This case-study undertaken by the Danish Institute of Human Rights in Copenhagen and the European Training and Research Centre for Human Rights and Democracy in Graz is part of the FP7 project Fostering Human Rights among European Policies (FRAME), and a follow-up to the report (D 2.1) on ‘factors which enable or hinder the protection of human rights’. The first report assesses a wide range of factors – historical, political, legal, economic, social, cultural, religious, ethnic and technological – and their impact on the protection of human rights in EU internal and external policies. The purpose of this case-study is to zoom in on the technological factors and to examine some of the challenges that were identified in the first report.
The first part of the study focuses on the EU’s internal policies in the field of online content regulation. Drawing on case-studies of three EU directives – Directive 2000/31/EC on e-commerce, Directive 2011/93/EU on combating the sexual abuse and sexual exploitation of children and child pornography and Directive 2004/48/EC on intellectual property rights enforcement – the study seeks to illustrate how dealing with alleged illegal content through blocking, filtering and take-down of content within co- and self-regulatory frameworks shaped around ‘Internet intermediaries’ challenge freedom of expression and information. The directives presuppose, accept or encourage self-regulation and, combined with schemes of limited liability, subject the intermediaries to an increasing pressure to implement public policy in the online domain. However, these practices and their limitations to freedom of expression are rarely framed as human rights issues, nor do they have the required safeguards. Based on analysis of the EU directives, the study explores the weaknesses – seen from a human rights perspective – of the European approach towards tackling illegal content on the Internet.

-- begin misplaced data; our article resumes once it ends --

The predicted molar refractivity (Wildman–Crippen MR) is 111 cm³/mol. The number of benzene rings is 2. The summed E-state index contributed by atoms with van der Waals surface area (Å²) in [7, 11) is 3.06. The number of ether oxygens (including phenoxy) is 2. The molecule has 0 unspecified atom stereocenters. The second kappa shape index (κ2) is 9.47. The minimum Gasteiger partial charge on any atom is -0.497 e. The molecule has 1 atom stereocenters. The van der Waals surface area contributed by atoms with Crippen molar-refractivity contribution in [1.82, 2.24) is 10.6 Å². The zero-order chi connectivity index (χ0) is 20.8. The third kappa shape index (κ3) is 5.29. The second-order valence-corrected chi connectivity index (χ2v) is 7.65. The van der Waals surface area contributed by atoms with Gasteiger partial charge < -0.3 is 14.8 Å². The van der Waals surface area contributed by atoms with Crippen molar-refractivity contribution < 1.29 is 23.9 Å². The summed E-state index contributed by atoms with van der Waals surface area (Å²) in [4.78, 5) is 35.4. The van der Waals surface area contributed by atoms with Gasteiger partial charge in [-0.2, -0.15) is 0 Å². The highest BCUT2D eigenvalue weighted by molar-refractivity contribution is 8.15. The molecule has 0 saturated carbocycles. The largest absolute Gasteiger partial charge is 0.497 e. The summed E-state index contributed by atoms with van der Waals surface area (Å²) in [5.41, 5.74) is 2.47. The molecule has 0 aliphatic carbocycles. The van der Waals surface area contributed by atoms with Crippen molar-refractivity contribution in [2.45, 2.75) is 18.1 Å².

The study provides a number of suggestions to ensure that the EU addresses the human rights implications of co- and self-regulation, including the strengthening of safeguards and guidance for Member States and intermediaries to implement the said EU policy. Also, the study calls for a comprehensive EU freedom of expression and information framework, covering both its internal and external policy. In line with this, the EU should consider the freedom of expression and information implications of current and new policies when reviewing them according to the Digital Single Market Strategy.
The second part addresses the external policies of the EU with a focus on the protection and support of Human Rights Defenders using digital means (‘Digital Defenders’). For this purpose, EU policies and instruments of relevance for Digital Defenders are analysed, including the implementation of the Internet Freedom Strategy and the No Disconnect Strategy. The programmes under the European Instrument for Democracy and Human Rights are reviewed with respect to their relevance for human rights activities online, taking into account the recent EU Guidelines on Freedom of Expression Online and Offline. This part of the study also explores the related issues of the safety of journalists (which are often citizen journalists), export control of surveillance technology by the EU Member States and the cooperation with other international organisations active in the field of online rights. Proposals are offered on how to improve the general environment for Digital Defenders and their right to freedom of expression and information, and how to improve the coherence of EU action in this field. The newly created Human Rights Defenders Mechanism can play a pivotal role in this regard, as could updated EU Guidelines on human rights defenders.
Authors: Rikke Frank Jørgensen, Anja Møller Pedersen, Wolfgang Benedek and Reinmar Nindler
Lead Beneficiary: Danish Institute for Human Rights